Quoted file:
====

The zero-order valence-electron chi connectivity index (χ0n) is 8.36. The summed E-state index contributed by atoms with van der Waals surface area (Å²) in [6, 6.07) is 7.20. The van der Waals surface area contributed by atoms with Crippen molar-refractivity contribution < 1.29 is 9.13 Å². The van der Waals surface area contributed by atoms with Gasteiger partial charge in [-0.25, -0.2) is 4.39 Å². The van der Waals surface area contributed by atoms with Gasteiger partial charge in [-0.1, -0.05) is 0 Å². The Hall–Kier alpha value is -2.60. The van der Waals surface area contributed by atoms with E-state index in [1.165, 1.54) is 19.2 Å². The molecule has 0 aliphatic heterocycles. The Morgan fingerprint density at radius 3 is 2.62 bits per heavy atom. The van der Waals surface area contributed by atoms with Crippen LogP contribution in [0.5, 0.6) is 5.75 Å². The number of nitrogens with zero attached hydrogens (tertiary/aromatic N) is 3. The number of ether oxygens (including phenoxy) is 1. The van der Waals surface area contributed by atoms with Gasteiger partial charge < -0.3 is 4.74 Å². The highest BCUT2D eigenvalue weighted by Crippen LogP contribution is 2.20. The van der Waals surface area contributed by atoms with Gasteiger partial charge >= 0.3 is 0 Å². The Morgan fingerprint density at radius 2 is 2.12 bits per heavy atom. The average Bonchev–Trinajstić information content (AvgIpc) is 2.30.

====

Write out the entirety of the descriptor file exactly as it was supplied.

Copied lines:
The zero-order valence-electron chi connectivity index (χ0n) is 8.36. The summed E-state index contributed by atoms with van der Waals surface area (Å²) in [6, 6.07) is 7.20. The van der Waals surface area contributed by atoms with Crippen molar-refractivity contribution < 1.29 is 9.13 Å². The van der Waals surface area contributed by atoms with Gasteiger partial charge in [-0.25, -0.2) is 4.39 Å². The van der Waals surface area contributed by atoms with Gasteiger partial charge in [-0.1, -0.05) is 0 Å². The Hall–Kier alpha value is -2.60. The van der Waals surface area contributed by atoms with E-state index in [1.165, 1.54) is 19.2 Å². The molecule has 0 aliphatic heterocycles. The Morgan fingerprint density at radius 3 is 2.62 bits per heavy atom. The van der Waals surface area contributed by atoms with Crippen LogP contribution in [0.5, 0.6) is 5.75 Å². The number of nitrogens with zero attached hydrogens (tertiary/aromatic N) is 3. The number of ether oxygens (including phenoxy) is 1. The van der Waals surface area contributed by atoms with Gasteiger partial charge < -0.3 is 4.74 Å². The highest BCUT2D eigenvalue weighted by Crippen LogP contribution is 2.20. The van der Waals surface area contributed by atoms with Gasteiger partial charge >= 0.3 is 0 Å². The Morgan fingerprint density at radius 2 is 2.12 bits per heavy atom. The average Bonchev–Trinajstić information content (AvgIpc) is 2.30.